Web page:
The Wisconsin Department of Agriculture confirmed Monday a case of highly pathogenic avian influenza, commonly referred to as "bird flu," in a commercial poultry flock in the state's Jefferson Country.
"The affected premises will not move poultry products, and birds on the property will be depopulated to prevent the spread of the disease," officials said in a release. "Birds from the flock will not enter the food system."
According to the Centers for Disease Control and Prevention, the recent detection doesn't present an immediate health concern, and no human cases of avian influenza viruses have been reported in the U.S.
Bird flu also does not pose a food safety risk, the CDC noted, as cooking poultry and eggs to an internal temperature of 165 degrees kills the virus.
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This case of bird flu is Wisconsin's first since 2015.
State officials reminded those working with birds to practice enhanced biosecurity and move birds indoors, when possible, to prevent contact with wild birds and droppings.
Here are some signs of HPAI in infected birds:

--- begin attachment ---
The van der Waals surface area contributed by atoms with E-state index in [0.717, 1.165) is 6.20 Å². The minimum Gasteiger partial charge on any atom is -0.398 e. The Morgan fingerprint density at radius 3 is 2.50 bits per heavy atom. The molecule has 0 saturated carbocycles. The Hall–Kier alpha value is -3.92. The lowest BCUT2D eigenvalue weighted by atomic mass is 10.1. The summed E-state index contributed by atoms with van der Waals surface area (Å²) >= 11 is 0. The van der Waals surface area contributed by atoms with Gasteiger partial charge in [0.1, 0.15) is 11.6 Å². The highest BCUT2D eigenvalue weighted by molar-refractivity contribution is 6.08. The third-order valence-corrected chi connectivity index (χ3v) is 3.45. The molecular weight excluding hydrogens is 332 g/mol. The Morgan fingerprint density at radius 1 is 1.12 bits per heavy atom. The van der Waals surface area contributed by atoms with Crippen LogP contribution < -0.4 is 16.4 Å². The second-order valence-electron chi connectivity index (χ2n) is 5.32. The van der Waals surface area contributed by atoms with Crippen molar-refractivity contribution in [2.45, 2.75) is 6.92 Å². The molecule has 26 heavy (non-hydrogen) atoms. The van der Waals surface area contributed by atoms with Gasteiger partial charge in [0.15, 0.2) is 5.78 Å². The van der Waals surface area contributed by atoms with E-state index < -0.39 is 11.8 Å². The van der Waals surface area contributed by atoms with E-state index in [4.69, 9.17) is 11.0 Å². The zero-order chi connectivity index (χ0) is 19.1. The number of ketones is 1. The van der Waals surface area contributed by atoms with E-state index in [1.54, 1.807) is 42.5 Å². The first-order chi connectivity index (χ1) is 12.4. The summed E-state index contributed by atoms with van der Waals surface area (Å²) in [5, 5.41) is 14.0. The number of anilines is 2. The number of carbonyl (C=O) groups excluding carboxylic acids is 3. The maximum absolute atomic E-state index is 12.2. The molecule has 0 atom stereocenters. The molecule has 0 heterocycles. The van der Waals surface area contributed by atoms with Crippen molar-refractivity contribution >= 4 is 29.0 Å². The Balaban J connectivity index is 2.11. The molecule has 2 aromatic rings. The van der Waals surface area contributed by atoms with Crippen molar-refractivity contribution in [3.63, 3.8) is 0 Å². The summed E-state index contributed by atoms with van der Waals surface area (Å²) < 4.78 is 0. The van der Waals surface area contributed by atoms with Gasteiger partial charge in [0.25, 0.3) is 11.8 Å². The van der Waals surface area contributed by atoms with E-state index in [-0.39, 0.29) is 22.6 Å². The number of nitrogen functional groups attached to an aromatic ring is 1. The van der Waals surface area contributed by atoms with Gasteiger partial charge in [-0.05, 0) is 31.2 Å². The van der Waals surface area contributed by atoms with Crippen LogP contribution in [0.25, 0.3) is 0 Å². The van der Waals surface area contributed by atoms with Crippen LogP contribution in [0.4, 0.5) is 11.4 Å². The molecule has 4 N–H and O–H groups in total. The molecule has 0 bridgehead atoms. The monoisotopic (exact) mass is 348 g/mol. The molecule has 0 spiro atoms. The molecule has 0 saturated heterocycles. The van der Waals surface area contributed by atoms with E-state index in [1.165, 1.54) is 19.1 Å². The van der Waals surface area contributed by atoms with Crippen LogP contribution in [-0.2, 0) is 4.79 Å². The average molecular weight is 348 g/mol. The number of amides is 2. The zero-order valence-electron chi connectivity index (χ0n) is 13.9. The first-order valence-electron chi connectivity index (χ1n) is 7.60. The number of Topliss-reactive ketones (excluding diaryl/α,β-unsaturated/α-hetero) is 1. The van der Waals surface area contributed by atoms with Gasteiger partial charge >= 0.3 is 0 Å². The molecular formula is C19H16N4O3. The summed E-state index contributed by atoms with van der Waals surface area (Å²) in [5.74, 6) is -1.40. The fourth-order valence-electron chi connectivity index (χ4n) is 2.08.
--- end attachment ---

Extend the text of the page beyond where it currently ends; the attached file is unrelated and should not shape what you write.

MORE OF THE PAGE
- Sudden death without clinical signs
- Lack of energy or appetite
- Decrease in egg production; soft, misshapen eggs
- Purple discoloration of wattles, comb, and legs
- Difficulty breathing
- Runny nose, coughing, sneezing
- Stumbling or falling down
On Saturday, the U.S. Department of Agriculture urged bird owners and those involved in poultry production to take measures to protect flocks after a test confirmed the presence of avian flu in central Illinois.
State agriculture employees quarantine the affected premises, and birds on the properties were set to be depopulated to prevent the spread of the disease, according to the USDA.
Samples from the affected flock were sent to the University of Illinois Veterinary Diagnostic Laboratory, and results were confirmed at the USDA's Animal and Plant Health Inspection Veterinary Services Laboratories in Ames, Iowa.
Anyone involved with poultry production from the small backyard to the large commercial producer should review their biosecurity activities to assure the health of their birds, the USDA said.